3 January 2017 10:09 AM (life)
I went to the surgical technician today so he could see how well my surgical wound was healing up. Everything was filled in nicely, but the wound had not closed properly. In technical terms. the edges were rolled and there was hypergranulation: the tissue that had filled in the wound was peeking up above the surface, preventing the edges of the epithelium (the 'top layer' if you will) from touching and fusing together.
The technician decided to use silver nitrate to corrode away the hypergranulation.
Silver nitrate has many uses in medicine, though has been replaced by antibiotics and other treatments for many purposes, though the Spectre of Resistance is making some practitioners rethink that. It was briefly used to kill pathogens in drinking water, but fears of argyria caused it to be displaced by chlorine.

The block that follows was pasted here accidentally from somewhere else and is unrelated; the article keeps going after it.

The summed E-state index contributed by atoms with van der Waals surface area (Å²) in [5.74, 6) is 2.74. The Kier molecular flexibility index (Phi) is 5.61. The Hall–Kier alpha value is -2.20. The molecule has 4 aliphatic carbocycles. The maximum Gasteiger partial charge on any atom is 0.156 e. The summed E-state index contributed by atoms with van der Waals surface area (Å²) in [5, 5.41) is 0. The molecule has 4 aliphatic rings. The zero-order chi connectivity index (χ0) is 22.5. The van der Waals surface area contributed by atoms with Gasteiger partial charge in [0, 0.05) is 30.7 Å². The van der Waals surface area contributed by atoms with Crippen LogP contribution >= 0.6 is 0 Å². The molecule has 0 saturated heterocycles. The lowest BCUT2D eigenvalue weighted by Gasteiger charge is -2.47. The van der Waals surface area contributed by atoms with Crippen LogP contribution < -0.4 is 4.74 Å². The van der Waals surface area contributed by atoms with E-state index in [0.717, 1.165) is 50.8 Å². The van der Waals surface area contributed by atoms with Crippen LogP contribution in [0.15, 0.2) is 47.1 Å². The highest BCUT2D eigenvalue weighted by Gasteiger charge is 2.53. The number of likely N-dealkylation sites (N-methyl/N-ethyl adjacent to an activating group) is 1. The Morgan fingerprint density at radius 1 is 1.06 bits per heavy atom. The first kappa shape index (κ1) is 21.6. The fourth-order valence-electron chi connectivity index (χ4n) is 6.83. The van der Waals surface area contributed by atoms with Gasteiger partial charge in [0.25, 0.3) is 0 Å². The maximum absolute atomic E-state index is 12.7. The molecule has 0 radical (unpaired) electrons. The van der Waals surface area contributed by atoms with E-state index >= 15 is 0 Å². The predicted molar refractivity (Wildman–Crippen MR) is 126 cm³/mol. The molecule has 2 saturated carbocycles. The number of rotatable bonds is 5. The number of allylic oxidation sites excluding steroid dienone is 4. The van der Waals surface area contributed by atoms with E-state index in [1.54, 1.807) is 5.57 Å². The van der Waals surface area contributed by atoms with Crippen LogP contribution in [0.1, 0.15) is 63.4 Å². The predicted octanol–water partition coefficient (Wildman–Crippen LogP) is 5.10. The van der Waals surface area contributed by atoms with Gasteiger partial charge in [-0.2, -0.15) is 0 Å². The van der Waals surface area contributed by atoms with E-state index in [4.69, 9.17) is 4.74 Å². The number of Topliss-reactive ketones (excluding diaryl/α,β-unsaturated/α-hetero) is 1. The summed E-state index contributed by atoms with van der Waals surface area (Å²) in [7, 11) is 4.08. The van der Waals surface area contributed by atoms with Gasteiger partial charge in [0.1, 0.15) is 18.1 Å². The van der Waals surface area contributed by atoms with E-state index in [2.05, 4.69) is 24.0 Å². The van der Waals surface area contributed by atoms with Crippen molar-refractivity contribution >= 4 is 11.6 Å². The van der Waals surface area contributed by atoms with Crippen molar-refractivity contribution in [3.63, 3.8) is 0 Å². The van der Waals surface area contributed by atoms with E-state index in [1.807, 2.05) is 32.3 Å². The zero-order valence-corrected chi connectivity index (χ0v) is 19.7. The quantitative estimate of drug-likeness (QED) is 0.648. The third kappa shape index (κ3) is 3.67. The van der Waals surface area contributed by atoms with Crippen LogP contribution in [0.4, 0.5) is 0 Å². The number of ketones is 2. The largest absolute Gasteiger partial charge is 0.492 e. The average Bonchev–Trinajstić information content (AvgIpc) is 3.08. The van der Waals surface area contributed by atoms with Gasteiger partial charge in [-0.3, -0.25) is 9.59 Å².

Silver nitrate (called lunar caustic in old medical texts) is still used today as a chemical cautery. The powder is fused together into a solid lump on the ends of a stick, giving something that looks like a kitchen match. This is then rubbed on small bleeding blood vessels to stop the bleeding or on tissue to gently corrode small portions away.
Ever since I discovered that this was a thing that is done, I have wanted rather strongly to try it. I'm weird. I know. I think it's the name. How can you not want someone to shove something called lunar caustic into an open wound? I had been thinking I'd request it if I ever needed a wart removed, so I was kind of pleased when the technician decided to use it.
I was also a bit apprehensive, as I was expecting it to hurt quite a lot. It didn't; the worst it got was a mild burning, hardly notable when you're expecting to have to grit your teeth and get a white knuckled grip on something to suffer through it.
My tissues have been put on notice that they are expected to behave themselves and re-epithelialize.